"The Army is a broadsword, not a scalpel. Trust me, senator, you do not want the Army in an American city."
--General William Devereaux (The Siege)
During the Civil War, President Abraham Lincoln dealt with those in Union states voicing opposition to the war by arresting dissenters under auspices of martial law. Thousands were jailed without writs of habeas corpus and tried before military commissions rather than civil courts.
One such dissenter, an Indiana lawyer name Lambdin Milligan, petitioned the federal circuit court in Indianapolis. His case, which became known as Ex parte Milligan, was passed to the Supreme Court. The primary question was whether Lincoln's military tribunals against dissenters were legal.
The Court unanimously rebuffed Lincoln's efforts to cut constitutional corners. The Court wrote:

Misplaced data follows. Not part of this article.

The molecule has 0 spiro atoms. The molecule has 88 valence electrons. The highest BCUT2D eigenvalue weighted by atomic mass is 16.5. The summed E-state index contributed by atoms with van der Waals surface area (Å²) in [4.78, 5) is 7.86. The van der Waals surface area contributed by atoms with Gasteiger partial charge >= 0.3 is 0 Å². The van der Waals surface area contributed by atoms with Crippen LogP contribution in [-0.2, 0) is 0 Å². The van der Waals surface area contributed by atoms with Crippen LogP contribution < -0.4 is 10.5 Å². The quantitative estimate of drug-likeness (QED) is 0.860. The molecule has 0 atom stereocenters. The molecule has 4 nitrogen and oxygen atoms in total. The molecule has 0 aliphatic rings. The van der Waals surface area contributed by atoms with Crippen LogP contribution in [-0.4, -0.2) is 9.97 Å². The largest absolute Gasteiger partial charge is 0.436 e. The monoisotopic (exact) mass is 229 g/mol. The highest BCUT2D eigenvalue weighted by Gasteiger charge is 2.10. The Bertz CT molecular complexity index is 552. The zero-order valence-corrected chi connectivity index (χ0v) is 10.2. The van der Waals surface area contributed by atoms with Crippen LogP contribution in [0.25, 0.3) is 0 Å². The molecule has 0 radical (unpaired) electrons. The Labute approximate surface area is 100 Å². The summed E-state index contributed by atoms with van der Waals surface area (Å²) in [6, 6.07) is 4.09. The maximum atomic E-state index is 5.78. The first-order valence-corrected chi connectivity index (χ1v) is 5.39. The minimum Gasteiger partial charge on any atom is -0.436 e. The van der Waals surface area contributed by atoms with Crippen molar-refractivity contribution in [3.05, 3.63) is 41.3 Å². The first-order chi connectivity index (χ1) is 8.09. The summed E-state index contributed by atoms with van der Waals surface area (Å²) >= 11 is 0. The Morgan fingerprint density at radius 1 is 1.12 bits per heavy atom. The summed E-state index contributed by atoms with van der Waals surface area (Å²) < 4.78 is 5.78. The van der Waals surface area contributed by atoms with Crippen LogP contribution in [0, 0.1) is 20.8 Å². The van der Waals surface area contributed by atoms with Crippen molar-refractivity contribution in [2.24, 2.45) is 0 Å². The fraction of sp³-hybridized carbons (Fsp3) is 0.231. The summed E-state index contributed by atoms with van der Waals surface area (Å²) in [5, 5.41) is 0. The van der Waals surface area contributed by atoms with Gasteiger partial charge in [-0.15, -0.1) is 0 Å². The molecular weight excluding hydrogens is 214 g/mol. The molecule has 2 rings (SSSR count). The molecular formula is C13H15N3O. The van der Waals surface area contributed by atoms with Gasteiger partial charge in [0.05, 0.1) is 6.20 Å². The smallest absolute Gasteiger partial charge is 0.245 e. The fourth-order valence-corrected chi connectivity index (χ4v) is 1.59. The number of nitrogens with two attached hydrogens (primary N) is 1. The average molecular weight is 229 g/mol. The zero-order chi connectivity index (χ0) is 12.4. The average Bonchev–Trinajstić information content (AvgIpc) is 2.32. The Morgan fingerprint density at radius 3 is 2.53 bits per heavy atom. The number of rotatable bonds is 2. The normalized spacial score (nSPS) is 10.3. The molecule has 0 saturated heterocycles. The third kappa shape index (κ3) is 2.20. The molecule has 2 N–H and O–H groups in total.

"The Constitution of the United States is a law for rulers and people, equally in war and peace, and covers with the shield of its protection all classes of men, at all times, and in all circumstances. No doctrine, involving more pernicious circumstances, was ever invented by the wit of a man than that any of its provisions can be suspended during any of the great exigencies of government. Such a doctrine leads directly to anarchy or despotism."
Via its ruling in Milligan, the Court tells us that the Constitution is always on. No exceptions.